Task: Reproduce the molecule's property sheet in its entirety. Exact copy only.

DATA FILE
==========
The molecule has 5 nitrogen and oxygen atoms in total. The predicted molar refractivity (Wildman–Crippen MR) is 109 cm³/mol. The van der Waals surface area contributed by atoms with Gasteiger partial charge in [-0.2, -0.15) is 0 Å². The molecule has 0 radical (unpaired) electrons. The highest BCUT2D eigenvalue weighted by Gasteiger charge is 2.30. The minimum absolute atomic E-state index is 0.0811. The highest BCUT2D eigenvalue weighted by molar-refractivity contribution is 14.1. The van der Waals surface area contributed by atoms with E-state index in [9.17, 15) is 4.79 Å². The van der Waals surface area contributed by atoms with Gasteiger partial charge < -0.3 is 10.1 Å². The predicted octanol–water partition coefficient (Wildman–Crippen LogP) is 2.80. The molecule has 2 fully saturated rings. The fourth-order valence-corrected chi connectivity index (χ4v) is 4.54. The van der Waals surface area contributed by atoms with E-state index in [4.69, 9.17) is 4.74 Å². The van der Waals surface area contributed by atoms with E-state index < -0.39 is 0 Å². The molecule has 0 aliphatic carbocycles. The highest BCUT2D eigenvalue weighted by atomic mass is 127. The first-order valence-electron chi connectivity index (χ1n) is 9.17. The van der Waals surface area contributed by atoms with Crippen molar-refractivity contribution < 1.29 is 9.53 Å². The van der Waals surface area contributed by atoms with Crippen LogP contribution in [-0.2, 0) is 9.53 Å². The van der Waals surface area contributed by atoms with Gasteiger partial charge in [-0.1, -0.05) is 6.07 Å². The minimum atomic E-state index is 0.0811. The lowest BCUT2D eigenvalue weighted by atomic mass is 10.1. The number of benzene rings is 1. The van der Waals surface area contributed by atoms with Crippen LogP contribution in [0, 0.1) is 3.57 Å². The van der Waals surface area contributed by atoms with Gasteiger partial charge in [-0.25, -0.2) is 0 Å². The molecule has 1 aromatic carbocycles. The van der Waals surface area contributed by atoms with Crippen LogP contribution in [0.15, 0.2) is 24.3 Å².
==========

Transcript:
The molecule has 5 nitrogen and oxygen atoms in total. The predicted molar refractivity (Wildman–Crippen MR) is 109 cm³/mol. The van der Waals surface area contributed by atoms with Gasteiger partial charge in [-0.2, -0.15) is 0 Å². The molecule has 0 radical (unpaired) electrons. The highest BCUT2D eigenvalue weighted by Gasteiger charge is 2.30. The minimum absolute atomic E-state index is 0.0811. The highest BCUT2D eigenvalue weighted by molar-refractivity contribution is 14.1. The van der Waals surface area contributed by atoms with E-state index in [9.17, 15) is 4.79 Å². The van der Waals surface area contributed by atoms with Gasteiger partial charge < -0.3 is 10.1 Å². The predicted octanol–water partition coefficient (Wildman–Crippen LogP) is 2.80. The molecule has 2 fully saturated rings. The fourth-order valence-corrected chi connectivity index (χ4v) is 4.54. The van der Waals surface area contributed by atoms with E-state index in [4.69, 9.17) is 4.74 Å². The van der Waals surface area contributed by atoms with E-state index < -0.39 is 0 Å². The molecule has 0 aliphatic carbocycles. The highest BCUT2D eigenvalue weighted by atomic mass is 127. The first-order valence-electron chi connectivity index (χ1n) is 9.17. The van der Waals surface area contributed by atoms with Crippen molar-refractivity contribution < 1.29 is 9.53 Å². The van der Waals surface area contributed by atoms with Crippen LogP contribution in [-0.2, 0) is 9.53 Å². The van der Waals surface area contributed by atoms with Gasteiger partial charge in [-0.1, -0.05) is 6.07 Å². The minimum atomic E-state index is 0.0811. The lowest BCUT2D eigenvalue weighted by atomic mass is 10.1. The number of benzene rings is 1. The van der Waals surface area contributed by atoms with Crippen LogP contribution in [0, 0.1) is 3.57 Å². The van der Waals surface area contributed by atoms with Gasteiger partial charge in [-0.25, -0.2) is 0 Å². The molecule has 1 aromatic carbocycles. The van der Waals surface area contributed by atoms with Crippen LogP contribution in [0.15, 0.2) is 24.3 Å².